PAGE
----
TABLE 2. Number of oak trees per acre, sorted by height class for different rainfall zones in four South Sierra Nevada counties
TABLE 3. Average number of oak seedlings (shorter than 1 foot) and saplings (between 1 and 5 feet) per acre for several site factors
A general pattern emerged for oaks at all rainfall zones except the low zone: there are more seedlings (less than 1 foot tall) than mature trees (over 10 feet tall). At the lowest zone, there are in total fewer seedlings than mature trees. All rainfall zones have relatively fewer trees in the sapling (1 to 5 feet tall) and pole (5 to 10 feet tall) classes. This is most pronounced at the lower-rainfall zones.
The blue oak is the predominant species in the low rainfall zone (fig. 1). As the elevation and rainfall increase, more oak species are present.
Of the 68 plots in the survey, only 9 had no oak regeneration less than 10 feet tall. Seven of the plots without oak regeneration were found in the low rainfall zone, and made up 54% of all the plots in that zone. The other two plots without oak regeneration were in the medium-low rainfall zone, and represented 29% of all the plots in that zone. Every other sample plot (87% of the total) had at least one tree per plot shorter than 10 feet.
The data in table 3 show the result of the one-factor analysis of variance of average oak regeneration for five different site factors. The ungrazed areas had significantly more blue oak seedlings than grazed areas; however, the long-term effect of grazing was less pronounced, as the number of blue oak saplings was virtually the same regardless of whether an area was grazed. When all oak species are taken into account, grazing has no significant impact.
Although not statistically significant, there was a trend of more seedlings under moderate overstory tree densities (50 to 100 square feet of basal area per acre) than under stands that were more open (less than 50 square feet) or more dense (more than 100 square feet of basal area per acre). The number of saplings tended to increase as overstory density increased.
We used the number of woody tree and brush species on the plot as a proxy for the site's potential for oak regeneration. Sites with two or more woody species had significantly more oak seedlings than sites with only one woody species.
There were significantly more oak saplings per acre as elevation and rainfall increased. There tended to be fewer seedlings at the low rainfall zone, and about the same number of seedlings per acre at the medium-low, medium, and high zones. We found no general trends based on north versus south aspects.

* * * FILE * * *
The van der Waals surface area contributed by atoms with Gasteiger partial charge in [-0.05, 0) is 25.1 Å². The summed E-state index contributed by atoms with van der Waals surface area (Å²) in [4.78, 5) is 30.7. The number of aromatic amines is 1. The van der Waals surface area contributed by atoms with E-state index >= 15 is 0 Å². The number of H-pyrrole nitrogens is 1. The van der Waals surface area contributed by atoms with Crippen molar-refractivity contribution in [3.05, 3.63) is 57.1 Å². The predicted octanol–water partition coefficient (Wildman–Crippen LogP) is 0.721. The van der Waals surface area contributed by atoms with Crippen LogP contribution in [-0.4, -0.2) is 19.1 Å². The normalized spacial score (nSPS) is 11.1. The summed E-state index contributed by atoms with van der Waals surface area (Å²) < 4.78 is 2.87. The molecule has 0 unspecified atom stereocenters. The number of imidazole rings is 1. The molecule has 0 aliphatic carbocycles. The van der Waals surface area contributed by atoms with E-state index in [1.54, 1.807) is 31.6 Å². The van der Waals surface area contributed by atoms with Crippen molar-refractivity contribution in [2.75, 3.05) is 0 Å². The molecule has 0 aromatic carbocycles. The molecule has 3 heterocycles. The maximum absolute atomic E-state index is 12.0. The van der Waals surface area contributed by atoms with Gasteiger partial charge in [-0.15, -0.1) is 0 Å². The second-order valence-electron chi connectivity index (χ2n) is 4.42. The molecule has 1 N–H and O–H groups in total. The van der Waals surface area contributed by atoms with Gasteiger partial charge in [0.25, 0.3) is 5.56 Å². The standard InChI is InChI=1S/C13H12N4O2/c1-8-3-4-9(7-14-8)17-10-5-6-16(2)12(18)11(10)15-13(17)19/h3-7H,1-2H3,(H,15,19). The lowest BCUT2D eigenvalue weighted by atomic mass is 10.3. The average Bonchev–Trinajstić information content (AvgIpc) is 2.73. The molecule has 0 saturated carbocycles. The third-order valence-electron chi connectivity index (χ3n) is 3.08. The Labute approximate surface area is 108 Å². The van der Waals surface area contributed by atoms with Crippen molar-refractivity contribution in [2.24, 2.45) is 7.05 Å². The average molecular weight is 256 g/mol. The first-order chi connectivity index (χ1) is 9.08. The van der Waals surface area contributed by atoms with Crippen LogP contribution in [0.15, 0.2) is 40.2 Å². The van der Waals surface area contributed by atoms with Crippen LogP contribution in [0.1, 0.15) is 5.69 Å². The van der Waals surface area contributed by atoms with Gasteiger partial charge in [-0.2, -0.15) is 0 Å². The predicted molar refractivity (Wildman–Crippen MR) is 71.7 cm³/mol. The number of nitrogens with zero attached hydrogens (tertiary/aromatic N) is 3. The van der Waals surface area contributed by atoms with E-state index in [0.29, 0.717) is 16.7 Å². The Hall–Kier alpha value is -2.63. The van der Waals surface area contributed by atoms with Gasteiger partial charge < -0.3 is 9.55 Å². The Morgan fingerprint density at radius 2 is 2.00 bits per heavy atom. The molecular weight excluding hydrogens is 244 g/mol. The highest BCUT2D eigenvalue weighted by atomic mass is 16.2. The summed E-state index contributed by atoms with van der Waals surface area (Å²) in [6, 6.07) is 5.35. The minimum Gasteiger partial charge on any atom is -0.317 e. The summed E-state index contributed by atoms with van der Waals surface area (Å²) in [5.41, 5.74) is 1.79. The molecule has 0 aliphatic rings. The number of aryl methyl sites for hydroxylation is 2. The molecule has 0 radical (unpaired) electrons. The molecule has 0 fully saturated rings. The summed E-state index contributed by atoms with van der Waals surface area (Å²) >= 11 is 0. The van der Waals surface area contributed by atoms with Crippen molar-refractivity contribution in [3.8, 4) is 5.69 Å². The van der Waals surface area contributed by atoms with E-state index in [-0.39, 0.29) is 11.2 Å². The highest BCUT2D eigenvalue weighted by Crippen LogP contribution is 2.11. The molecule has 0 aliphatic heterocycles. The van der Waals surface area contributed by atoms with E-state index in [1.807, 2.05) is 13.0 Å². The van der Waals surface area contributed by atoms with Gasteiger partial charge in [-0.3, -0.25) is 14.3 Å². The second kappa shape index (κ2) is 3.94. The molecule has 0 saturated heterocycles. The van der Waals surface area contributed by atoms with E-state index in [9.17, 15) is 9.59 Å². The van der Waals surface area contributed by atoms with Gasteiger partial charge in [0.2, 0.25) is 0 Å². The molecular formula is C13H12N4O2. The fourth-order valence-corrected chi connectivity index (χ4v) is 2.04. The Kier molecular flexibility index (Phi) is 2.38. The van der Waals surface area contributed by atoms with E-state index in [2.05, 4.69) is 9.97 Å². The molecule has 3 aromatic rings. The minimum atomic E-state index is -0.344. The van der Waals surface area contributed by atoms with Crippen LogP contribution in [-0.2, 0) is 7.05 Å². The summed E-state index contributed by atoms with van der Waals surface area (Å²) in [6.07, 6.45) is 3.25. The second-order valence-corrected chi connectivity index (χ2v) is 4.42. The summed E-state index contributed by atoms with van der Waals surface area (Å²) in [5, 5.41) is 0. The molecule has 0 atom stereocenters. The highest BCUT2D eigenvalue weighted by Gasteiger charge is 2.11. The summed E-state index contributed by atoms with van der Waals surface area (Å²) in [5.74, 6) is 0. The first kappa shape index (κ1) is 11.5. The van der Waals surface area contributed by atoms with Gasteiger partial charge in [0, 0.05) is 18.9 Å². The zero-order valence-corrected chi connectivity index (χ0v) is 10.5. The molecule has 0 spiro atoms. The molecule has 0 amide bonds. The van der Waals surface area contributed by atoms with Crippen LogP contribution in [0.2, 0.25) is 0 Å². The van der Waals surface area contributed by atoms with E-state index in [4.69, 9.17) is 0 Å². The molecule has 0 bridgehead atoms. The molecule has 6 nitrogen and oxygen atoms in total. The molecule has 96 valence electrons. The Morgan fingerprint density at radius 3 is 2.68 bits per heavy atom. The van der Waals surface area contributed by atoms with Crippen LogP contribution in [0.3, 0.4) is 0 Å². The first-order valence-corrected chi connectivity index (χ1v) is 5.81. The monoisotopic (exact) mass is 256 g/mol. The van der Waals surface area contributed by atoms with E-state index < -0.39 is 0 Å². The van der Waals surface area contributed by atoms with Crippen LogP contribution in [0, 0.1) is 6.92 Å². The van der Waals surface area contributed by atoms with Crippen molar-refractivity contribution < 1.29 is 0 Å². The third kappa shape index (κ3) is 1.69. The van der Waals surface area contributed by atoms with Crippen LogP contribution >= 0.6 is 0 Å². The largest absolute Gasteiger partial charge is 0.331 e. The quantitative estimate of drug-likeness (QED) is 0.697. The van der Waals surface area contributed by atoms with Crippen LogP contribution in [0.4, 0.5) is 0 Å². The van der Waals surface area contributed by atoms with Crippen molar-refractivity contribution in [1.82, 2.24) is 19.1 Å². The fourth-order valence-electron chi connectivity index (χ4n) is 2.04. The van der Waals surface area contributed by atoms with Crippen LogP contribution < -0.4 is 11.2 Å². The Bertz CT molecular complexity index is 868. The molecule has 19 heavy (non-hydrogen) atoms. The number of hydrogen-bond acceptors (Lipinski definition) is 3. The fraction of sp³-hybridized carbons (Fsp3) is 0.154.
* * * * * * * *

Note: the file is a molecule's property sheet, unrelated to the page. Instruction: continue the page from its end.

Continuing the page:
The per-acre numbers of trees for the different height classes gives some insight into whether this area has a regeneration problem. The regeneration process involves the successful establishment of acorns in the landscape, their survival, and their eventual development into replacements for mature trees that die. One might speculate that there should be successively more trees at successively smaller size classes to account for natural mortality as the trees grow. However, patterns of uniform regeneration and mortality seldom occur on a single plot. On hardwood rangelands, climatic variations from year to year or unusual events (e.g., fire, spring rain, low wildlife or livestock numbers) may cause a large group of acorns to establish at one time under favorable conditions. Other “unusual” events may be required for this pulse of seedlings to be recruited into the sapling and tree size classes. A short-term analysis of the distribution of tree sizes would not show any long-term pulses as they graduate from one size class to the next.
Despite this study's short time-frame, however, the relatively small number of saplings in the 5-to-10-foot class suggests that there may not be enough new oaks coming along to replace mature trees as they die. Field studies have been initiated by UC researchers to look for the source of pressure keeping oak seedlings from developing into saplings, whether it comes from climatic forces, wildlife-related damage, livestock damage, or insect pests.
This study does show that there are fewer seedling and sapling oak than mature trees at the low rainfall zones of hardwood rangelands. These low elevations have the greatest moisture limitations, so landowners and resource managers need to be careful to maintain the health and vigor of the overstory trees. Recruitment of replacement trees may be very difficult to ensure, and may occur only in rare cases when acorn crop, grass competition, grazing pressure, soil moisture levels, and temperature are all favorable. Tree harvesting should be avoided in these low-elevation fringe areas where the first open stands of blue oak occur. At higher elevations, we found ample oak seedling regeneration to replace the mature trees in the stand. Still, we need to identify management practices landowners can use to ensure that seedlings can grow to the sapling and pole sizes, and eventually replace mature trees in the stand. Several studies now underway in different areas of California are evaluating a variety of management practices.
In future work, we will concentrate on developing models to evaluate the probability of adequate regeneration that will ensure the sustainability of oaks in hardwood rangeland areas. This will help landowners and policy makers concentrate their management activities such as firewood harvest or range improvement where regeneration is less of a problem, and help them design mitigation practices to enhance regeneration success in difficult areas.